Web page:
By Nicole Jones
Last week, three UC Berkeley students an alumnus were issued orders to stay away from the UC Berkeley campus when not attending class. The orders come after thousands participated in an Occupy Cal protest last year, resulting in dozens of arrests.
Alameda County Superior Court Judge Paul Seeman issued stay away orders for 8 of the 13 protesters arrested on the November 9 protest. Most of 13 were charged with resisting arrest and obstructing a public place and a few were charged with battery on an officer.
Concerns have been raised about the fairness of these orders, especially for the students. Stay-away orders are usually issued from places where property damage has occurred or violence has erupted.
According to the Daily Cal, ACLU-Northern California attorney Linda Lye called the stay-away orders “unjustified at the outset” and “dramatically over-broad.”
Jeff Wozniak, a lawyer for one of the students, said the stay-away orders mean that the charged students are not allowed within 100 yards of any campus property, except when going to class or a job on campus. It’s not clear if these students are barred from the recreation center or other UC buildings.
“All of UC property is a stay away order,” Wozniak said, “but the order didn’t define what all UC property is.”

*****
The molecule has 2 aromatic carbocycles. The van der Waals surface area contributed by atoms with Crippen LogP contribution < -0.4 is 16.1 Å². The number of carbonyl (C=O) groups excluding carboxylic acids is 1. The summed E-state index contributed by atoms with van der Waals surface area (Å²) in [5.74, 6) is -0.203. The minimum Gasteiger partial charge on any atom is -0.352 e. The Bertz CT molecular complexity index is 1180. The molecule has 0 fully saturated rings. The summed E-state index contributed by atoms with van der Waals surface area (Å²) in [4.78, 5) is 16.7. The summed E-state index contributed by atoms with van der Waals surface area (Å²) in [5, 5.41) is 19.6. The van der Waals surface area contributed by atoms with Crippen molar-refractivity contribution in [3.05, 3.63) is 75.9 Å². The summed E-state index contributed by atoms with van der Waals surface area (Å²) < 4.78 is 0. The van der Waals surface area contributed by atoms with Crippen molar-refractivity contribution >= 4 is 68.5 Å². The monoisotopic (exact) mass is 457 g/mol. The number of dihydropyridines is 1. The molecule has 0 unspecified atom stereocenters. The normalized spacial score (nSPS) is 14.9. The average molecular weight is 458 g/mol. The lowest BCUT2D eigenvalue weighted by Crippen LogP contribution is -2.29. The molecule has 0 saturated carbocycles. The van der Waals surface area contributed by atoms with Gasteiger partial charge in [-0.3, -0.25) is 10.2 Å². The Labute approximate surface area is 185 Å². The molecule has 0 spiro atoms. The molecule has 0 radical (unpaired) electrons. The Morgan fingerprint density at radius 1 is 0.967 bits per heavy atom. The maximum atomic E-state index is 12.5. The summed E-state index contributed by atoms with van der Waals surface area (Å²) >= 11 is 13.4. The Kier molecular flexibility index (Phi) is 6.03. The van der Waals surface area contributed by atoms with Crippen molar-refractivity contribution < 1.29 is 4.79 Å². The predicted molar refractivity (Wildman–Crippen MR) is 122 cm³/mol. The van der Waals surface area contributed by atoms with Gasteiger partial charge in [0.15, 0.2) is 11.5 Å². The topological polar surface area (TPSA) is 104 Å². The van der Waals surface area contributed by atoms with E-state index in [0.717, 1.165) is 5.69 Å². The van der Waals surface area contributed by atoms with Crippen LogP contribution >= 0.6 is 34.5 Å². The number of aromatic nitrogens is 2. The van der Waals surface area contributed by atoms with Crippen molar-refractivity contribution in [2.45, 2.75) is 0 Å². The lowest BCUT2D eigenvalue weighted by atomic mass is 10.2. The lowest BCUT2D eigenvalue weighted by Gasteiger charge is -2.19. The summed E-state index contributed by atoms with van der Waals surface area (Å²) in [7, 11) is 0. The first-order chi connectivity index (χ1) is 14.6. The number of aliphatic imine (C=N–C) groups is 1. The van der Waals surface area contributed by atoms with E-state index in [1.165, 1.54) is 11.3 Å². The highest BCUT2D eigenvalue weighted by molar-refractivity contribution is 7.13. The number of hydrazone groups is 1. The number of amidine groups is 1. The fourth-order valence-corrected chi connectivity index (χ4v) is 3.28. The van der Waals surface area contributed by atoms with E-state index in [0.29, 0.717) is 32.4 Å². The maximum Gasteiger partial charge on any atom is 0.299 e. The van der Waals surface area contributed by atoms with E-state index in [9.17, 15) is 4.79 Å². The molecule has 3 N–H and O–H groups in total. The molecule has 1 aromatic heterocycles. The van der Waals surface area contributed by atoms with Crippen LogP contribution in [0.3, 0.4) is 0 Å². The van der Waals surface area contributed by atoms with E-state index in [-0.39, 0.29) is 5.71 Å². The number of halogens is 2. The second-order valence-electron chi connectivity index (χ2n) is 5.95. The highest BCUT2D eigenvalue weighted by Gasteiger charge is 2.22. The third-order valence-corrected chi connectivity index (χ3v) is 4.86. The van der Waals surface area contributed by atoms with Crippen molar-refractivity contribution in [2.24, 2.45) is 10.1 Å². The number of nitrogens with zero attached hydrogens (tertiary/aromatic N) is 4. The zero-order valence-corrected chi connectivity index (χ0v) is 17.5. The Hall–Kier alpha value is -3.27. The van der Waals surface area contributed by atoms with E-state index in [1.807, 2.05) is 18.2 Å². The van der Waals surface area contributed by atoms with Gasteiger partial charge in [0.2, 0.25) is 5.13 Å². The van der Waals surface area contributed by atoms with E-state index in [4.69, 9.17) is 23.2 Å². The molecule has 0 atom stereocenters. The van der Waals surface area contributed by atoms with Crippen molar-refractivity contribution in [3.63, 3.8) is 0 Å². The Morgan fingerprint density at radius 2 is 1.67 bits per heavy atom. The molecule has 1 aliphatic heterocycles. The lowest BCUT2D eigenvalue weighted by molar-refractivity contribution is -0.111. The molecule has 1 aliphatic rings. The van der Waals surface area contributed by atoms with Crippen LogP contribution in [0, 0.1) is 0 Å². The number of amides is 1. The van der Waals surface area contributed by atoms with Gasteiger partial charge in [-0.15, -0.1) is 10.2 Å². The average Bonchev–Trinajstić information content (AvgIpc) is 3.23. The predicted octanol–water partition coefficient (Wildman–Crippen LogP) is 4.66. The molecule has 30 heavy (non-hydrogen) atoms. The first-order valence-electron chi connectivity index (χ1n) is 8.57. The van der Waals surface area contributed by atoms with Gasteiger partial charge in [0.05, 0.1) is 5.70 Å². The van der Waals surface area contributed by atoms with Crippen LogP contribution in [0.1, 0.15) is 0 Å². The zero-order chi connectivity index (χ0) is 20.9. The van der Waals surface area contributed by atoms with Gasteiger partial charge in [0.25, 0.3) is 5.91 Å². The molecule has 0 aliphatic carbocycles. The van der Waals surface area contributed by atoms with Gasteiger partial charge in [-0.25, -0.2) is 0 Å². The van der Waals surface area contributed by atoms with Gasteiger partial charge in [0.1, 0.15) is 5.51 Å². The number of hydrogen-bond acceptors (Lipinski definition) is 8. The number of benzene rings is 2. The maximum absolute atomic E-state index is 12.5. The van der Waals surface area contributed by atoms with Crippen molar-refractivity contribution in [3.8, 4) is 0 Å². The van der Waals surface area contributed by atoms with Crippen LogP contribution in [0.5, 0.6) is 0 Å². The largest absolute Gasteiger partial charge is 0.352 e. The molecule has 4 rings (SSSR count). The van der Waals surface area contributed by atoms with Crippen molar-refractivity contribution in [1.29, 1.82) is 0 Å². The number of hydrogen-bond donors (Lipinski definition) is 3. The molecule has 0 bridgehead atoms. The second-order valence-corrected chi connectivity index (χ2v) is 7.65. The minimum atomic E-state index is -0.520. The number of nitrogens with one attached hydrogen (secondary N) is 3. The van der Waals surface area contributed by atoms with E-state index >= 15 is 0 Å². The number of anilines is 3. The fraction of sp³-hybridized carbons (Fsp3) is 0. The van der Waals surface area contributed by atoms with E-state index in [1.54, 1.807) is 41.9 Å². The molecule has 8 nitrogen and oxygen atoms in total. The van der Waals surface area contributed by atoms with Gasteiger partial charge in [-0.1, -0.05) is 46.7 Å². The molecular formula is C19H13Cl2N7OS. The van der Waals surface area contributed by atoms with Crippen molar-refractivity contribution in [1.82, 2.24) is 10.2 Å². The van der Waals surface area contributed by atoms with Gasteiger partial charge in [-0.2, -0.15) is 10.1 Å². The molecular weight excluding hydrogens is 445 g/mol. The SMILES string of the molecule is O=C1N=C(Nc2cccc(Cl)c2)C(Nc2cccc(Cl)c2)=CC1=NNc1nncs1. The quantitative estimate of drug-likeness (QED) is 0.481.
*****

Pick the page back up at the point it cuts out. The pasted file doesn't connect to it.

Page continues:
UCPD spokesperson Lt. Eric Tejada told the Daily Cal that if the protesters are found violating a stay-away order, the police department will determine whether to arrest them.
One of the charged students, Amanda Armstrong and her lawyer Wozniak plan to fight the orders in court. In a video recorded on November 9, she and other students are shown blocking police from entering an area outside Sproul Plaza where tents had been set up. The police responded with force and arrests followed shortly after.
Armstrong said the stay-away orders have had a chilling effect and harm her ability to work as a steward for the union for academic workers, a recognized union that bargains with university on behalf of student workers.
“The stay-away order has already significantly affected my daily life,” Armstrong said, “Instead of spending most of my time on campus, working with classmates in the library, going to events, and having meals at nearby cafes, I’ve been spending a lot more time alone at home.”
Campus spokesperson Janet Gilmore said the campus administration did not have anything to with issuing the stay-away orders. She told the Daily Cal, she hopes “an arrangement can be worked out in which members of the university community who agree to comply with law and policy can have their full access to the campus restored.”
Wozniak said the arraignment comes at a crucial time when higher education in California continues to be faced with sweeping budget cuts. Last week, the California State University system freezed Spring 2013 enrollment while approving pay raises for a number of administrators.